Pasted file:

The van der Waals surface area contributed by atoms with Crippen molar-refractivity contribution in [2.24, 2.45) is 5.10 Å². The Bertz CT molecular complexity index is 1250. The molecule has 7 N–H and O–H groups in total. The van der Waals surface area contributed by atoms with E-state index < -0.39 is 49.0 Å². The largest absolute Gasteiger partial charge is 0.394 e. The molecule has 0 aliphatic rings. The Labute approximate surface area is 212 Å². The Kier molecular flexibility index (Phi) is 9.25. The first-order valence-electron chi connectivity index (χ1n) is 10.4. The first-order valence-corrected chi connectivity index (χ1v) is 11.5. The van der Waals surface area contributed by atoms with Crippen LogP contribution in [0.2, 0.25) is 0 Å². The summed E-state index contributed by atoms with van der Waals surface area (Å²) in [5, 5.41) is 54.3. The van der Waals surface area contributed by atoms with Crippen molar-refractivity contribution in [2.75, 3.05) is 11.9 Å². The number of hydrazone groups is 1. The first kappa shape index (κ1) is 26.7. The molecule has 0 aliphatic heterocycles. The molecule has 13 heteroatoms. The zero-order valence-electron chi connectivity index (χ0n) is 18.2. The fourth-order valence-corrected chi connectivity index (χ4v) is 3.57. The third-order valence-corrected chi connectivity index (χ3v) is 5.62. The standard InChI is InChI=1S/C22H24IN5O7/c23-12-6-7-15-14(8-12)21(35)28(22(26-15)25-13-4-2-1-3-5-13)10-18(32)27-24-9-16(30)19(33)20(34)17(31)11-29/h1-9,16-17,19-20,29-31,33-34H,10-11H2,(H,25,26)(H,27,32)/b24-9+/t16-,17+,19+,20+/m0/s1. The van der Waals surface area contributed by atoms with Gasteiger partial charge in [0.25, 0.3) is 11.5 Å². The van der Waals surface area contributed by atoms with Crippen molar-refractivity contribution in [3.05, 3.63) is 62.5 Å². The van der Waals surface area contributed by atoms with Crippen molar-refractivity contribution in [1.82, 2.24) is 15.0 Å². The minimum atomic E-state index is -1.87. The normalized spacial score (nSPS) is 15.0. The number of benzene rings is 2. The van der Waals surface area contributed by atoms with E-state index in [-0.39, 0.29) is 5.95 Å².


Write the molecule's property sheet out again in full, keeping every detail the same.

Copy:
The van der Waals surface area contributed by atoms with Crippen molar-refractivity contribution in [2.24, 2.45) is 5.10 Å². The Bertz CT molecular complexity index is 1250. The molecule has 7 N–H and O–H groups in total. The van der Waals surface area contributed by atoms with E-state index < -0.39 is 49.0 Å². The largest absolute Gasteiger partial charge is 0.394 e. The molecule has 0 aliphatic rings. The Labute approximate surface area is 212 Å². The Kier molecular flexibility index (Phi) is 9.25. The first-order valence-electron chi connectivity index (χ1n) is 10.4. The first-order valence-corrected chi connectivity index (χ1v) is 11.5. The van der Waals surface area contributed by atoms with Crippen LogP contribution in [0.2, 0.25) is 0 Å². The summed E-state index contributed by atoms with van der Waals surface area (Å²) in [5, 5.41) is 54.3. The van der Waals surface area contributed by atoms with Crippen molar-refractivity contribution in [2.75, 3.05) is 11.9 Å². The number of hydrazone groups is 1. The first kappa shape index (κ1) is 26.7. The molecule has 0 aliphatic heterocycles. The molecule has 13 heteroatoms. The zero-order valence-electron chi connectivity index (χ0n) is 18.2. The fourth-order valence-corrected chi connectivity index (χ4v) is 3.57. The third-order valence-corrected chi connectivity index (χ3v) is 5.62. The standard InChI is InChI=1S/C22H24IN5O7/c23-12-6-7-15-14(8-12)21(35)28(22(26-15)25-13-4-2-1-3-5-13)10-18(32)27-24-9-16(30)19(33)20(34)17(31)11-29/h1-9,16-17,19-20,29-31,33-34H,10-11H2,(H,25,26)(H,27,32)/b24-9+/t16-,17+,19+,20+/m0/s1. The van der Waals surface area contributed by atoms with Gasteiger partial charge in [0.25, 0.3) is 11.5 Å². The van der Waals surface area contributed by atoms with Crippen molar-refractivity contribution in [3.05, 3.63) is 62.5 Å². The van der Waals surface area contributed by atoms with Crippen molar-refractivity contribution in [1.82, 2.24) is 15.0 Å². The minimum atomic E-state index is -1.87. The normalized spacial score (nSPS) is 15.0. The number of benzene rings is 2. The van der Waals surface area contributed by atoms with E-state index in [-0.39, 0.29) is 5.95 Å².